It’s a difficult thing to be universally liked. I avoid the attempt.
I learned a long time ago that simply having an opinion, regardless of how well-informed it is, on any important or relevant topic is invariably going to rub someone the wrong way.
We disagree. Congratulations; we’re human.
In a generation where Facebook and Twitter updates give every person a chance to editorialize, I’m usually more comfortable maintaining a neat distance from that mess. Call it an attempt at professionalism, or deep-rooted cynicism even. Whatever.
Though occasionally, I try to start conversations.
I have a strong desire to inform and to be informed. Always, this desire means that when I do share my opinions, I choose my words with painstaking selectiveness. I don’t do this because I’m afraid of giving offense; rather, I try to limit my focus to the root of what, exactly, it is that I have to say about any particular issue.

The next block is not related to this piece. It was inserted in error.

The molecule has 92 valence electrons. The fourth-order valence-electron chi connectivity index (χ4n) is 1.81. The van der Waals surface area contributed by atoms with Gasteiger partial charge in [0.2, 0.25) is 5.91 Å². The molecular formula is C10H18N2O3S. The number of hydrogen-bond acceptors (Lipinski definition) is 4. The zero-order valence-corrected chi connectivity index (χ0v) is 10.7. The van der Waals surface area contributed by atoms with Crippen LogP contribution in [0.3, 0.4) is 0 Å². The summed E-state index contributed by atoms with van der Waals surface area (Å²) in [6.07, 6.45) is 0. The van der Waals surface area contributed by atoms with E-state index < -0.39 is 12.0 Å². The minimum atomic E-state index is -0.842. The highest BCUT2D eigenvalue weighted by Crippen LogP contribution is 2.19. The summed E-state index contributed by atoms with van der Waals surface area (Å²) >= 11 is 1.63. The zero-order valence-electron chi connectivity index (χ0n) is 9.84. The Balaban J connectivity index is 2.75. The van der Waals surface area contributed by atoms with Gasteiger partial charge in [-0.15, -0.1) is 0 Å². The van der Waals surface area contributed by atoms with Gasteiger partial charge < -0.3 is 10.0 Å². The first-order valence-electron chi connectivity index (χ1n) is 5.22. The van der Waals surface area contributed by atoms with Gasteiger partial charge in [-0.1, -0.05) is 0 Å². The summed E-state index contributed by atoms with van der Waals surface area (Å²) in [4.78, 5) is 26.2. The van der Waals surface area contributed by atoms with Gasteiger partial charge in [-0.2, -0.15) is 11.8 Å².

Often, I use my best judgment and restraint. The nature of this process can be summed up this way: I use my kid gloves.
With my cartoons, I try to shed some light on topics that are important to me. I want to allow people to laugh with me, or at me, or both.
There are topics that make me angry. There are things I want to say. But, I think, comedy only comes after the angry venting is over: it’s the catharsis. It’s when you shrug and accept that you have no power to change whatever it is that pisses you off, but you know that you can still poke fun at a subject and chuckle about it.
Not everyone’s going to like everything I have to say or the way in which I choose to say it. But, that’s okay, isn’t it?
When you put something of yours out there in the public domain, as a writer or an artist or a creator of any kind, you open yourself up to criticism. And I will always defend vehemently every person’s right to criticize and to speak out.
I’m interested in starting conversations, is all.